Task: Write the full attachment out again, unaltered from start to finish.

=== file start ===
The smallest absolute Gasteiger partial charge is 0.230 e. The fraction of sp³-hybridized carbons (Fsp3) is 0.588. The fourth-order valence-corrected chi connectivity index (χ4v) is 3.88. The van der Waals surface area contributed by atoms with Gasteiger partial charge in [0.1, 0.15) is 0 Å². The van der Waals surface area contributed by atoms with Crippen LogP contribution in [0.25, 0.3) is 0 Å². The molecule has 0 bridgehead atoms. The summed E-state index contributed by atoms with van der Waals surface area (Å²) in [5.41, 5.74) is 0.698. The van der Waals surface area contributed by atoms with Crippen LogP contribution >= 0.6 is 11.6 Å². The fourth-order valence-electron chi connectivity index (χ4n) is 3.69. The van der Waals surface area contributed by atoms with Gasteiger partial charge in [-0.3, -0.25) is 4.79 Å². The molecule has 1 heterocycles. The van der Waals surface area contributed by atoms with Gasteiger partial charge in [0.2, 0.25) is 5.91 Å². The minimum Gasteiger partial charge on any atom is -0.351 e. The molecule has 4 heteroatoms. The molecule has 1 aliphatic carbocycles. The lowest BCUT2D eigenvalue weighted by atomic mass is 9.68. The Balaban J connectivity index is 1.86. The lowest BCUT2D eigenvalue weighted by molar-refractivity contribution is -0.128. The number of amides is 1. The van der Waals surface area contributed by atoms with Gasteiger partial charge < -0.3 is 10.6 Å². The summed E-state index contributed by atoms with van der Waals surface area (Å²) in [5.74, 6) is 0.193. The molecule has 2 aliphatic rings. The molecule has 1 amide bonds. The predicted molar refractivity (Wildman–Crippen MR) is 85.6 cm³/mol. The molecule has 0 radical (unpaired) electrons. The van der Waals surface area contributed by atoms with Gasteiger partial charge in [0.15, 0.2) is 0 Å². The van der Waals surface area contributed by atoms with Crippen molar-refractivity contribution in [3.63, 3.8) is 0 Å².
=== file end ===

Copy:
The smallest absolute Gasteiger partial charge is 0.230 e. The fraction of sp³-hybridized carbons (Fsp3) is 0.588. The fourth-order valence-corrected chi connectivity index (χ4v) is 3.88. The van der Waals surface area contributed by atoms with Gasteiger partial charge in [0.1, 0.15) is 0 Å². The van der Waals surface area contributed by atoms with Crippen LogP contribution in [0.25, 0.3) is 0 Å². The molecule has 0 bridgehead atoms. The summed E-state index contributed by atoms with van der Waals surface area (Å²) in [5.41, 5.74) is 0.698. The van der Waals surface area contributed by atoms with Crippen LogP contribution >= 0.6 is 11.6 Å². The fourth-order valence-electron chi connectivity index (χ4n) is 3.69. The van der Waals surface area contributed by atoms with Gasteiger partial charge in [-0.3, -0.25) is 4.79 Å². The molecule has 1 heterocycles. The van der Waals surface area contributed by atoms with Gasteiger partial charge in [0.2, 0.25) is 5.91 Å². The minimum Gasteiger partial charge on any atom is -0.351 e. The molecule has 4 heteroatoms. The molecule has 1 aliphatic carbocycles. The lowest BCUT2D eigenvalue weighted by atomic mass is 9.68. The Balaban J connectivity index is 1.86. The lowest BCUT2D eigenvalue weighted by molar-refractivity contribution is -0.128. The number of amides is 1. The van der Waals surface area contributed by atoms with Gasteiger partial charge < -0.3 is 10.6 Å². The summed E-state index contributed by atoms with van der Waals surface area (Å²) in [5.74, 6) is 0.193. The molecule has 2 aliphatic rings. The molecule has 1 amide bonds. The predicted molar refractivity (Wildman–Crippen MR) is 85.6 cm³/mol. The molecule has 0 radical (unpaired) electrons. The van der Waals surface area contributed by atoms with Gasteiger partial charge in [0.15, 0.2) is 0 Å². The van der Waals surface area contributed by atoms with Crippen molar-refractivity contribution in [3.63, 3.8) is 0 Å².